Shortly after the launch of the Apple iPod shuffle, if not simultaneously, manufacturers were quick to jump on the bandwagon by producing and offering thin cases or skins.
I didn’t ever understand the point of this. I found the shuffle to be made of pretty tough stuff, quite happy knocking around in a pocket of change, with smudges wiping off easily.
Not only that, but it attacked one of the very things that I found desirable about the shuffle. Being a male of a certain age, I liked the way I could wear it under my tops and it didn’t add to the girth of my waist. Adding a case around the shuffle would extend my wait by a few additional millimeters.
Many of you will also have seen the devoted souls who have been arranging a packet of chewing gum around their shuffle, aping the comparison that Apple used at its launch, when the Apple product evangelists held the shuffle up with the packet of gum.
NB. At the UK press launch the US Appleittes brought US gum packets over with them, noted with some amusement by some of the assembled hacks.
Well, I’ve just come across an alternative to buying a cover.
Design your own shuffle cover Shuffle Art Archives is an enterprising Japanese Web site which has assembled collections of designs for decorative stickers that you can apply to your little white pride and joy.
It brings together all of the aspects of shuffle decoration – make your own; share your designs; and photo galleries of others designs.
Once you have downloaded your blank shuffle-sized templates as Photoshop file or GIF, you are then free to decorate, upload and share with your fellow shuffle customisers.
User Generated Content doesn’t just have to be digital.
Designs to Download The libraries of designs cover a really impressive range of designs and styles. These are easy to preview and download for you to print out to sticky-backed printer paper for your use.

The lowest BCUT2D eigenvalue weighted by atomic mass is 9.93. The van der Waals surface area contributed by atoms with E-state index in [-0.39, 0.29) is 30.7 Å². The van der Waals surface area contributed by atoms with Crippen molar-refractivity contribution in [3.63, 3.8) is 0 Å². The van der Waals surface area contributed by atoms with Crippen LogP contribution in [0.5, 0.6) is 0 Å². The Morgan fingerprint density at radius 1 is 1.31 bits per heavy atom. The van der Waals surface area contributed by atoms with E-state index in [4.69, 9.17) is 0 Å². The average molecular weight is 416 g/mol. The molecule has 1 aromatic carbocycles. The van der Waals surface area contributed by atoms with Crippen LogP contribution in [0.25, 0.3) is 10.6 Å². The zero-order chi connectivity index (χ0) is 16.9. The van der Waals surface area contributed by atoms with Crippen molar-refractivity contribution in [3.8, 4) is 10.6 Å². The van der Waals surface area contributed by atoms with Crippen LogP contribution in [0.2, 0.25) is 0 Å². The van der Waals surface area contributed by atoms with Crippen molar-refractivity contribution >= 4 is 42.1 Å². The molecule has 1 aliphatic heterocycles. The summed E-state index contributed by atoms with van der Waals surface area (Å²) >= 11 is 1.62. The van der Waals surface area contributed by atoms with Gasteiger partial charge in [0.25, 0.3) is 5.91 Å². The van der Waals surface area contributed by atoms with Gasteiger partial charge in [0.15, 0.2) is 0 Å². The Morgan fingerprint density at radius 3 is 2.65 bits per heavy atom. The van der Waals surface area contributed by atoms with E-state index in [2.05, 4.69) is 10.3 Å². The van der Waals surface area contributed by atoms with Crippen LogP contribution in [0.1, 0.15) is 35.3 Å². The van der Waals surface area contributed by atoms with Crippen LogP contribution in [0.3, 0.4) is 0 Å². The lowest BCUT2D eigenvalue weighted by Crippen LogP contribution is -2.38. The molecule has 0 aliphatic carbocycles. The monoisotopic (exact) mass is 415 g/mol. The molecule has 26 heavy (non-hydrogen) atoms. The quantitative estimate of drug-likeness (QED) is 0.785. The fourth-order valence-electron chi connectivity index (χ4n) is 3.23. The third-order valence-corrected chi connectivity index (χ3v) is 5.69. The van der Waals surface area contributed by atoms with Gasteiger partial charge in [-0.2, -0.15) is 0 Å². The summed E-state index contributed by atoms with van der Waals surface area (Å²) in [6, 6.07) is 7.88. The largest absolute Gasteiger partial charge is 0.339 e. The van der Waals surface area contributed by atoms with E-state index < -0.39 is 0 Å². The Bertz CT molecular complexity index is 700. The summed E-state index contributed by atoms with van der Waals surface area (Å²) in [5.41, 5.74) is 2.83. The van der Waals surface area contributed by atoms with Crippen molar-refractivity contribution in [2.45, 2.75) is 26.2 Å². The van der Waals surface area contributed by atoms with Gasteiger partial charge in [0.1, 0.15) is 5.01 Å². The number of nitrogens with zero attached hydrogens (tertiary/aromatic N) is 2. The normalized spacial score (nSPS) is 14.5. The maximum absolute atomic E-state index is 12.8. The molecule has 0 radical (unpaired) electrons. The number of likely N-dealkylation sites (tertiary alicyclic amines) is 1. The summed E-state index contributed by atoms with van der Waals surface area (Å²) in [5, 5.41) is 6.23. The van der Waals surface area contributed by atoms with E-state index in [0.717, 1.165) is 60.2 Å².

Most of the designs for download leave the round controls uncovered, as I would assume that the print would wear out with use and it is possible that not seeing the functions of the keys could confuse the owner.
Rather than ignoring this large circle, a couple designs make use of the circular gap left in the print. One of particular note is Crow’s who uses an open mouth to surround the controls.
Another treats the shuffle as a phone, displaying the numbered keys in the lower section, with the controls taking the position of the ear piece
While some people take the simple approach and cover only one face of the player, others are more devoted and produce stickers for each of the exposed surfaces.
Once created or downloaded, they can be printed out on to sticky paper and applied to your virginal-white shuffle.
The quality of some of them is extraordinarily high. Two by Thomas Hui, could almost be sponsored version of the shuffle for the Basketball league.
Gallery The final part in the jigsaw is a photo gallery showing how enthusiastic people have been in customising their pride and joys.
As with the other sections, the range and quality is highly impressive with quite a few playfully mocking trade names such as a Sony battery, and a packet of Viagra.
As you might tell, I’m pretty enthused about the site – providing the tools to make your own covers and providing the inspiration to do it.
Shufflesome – has turned this idea into a business, even using RSS to alter you when new designed (or Outfits as they call them) becoming available.
Again, an impressive site with good designs – but of course you have to pay them for it!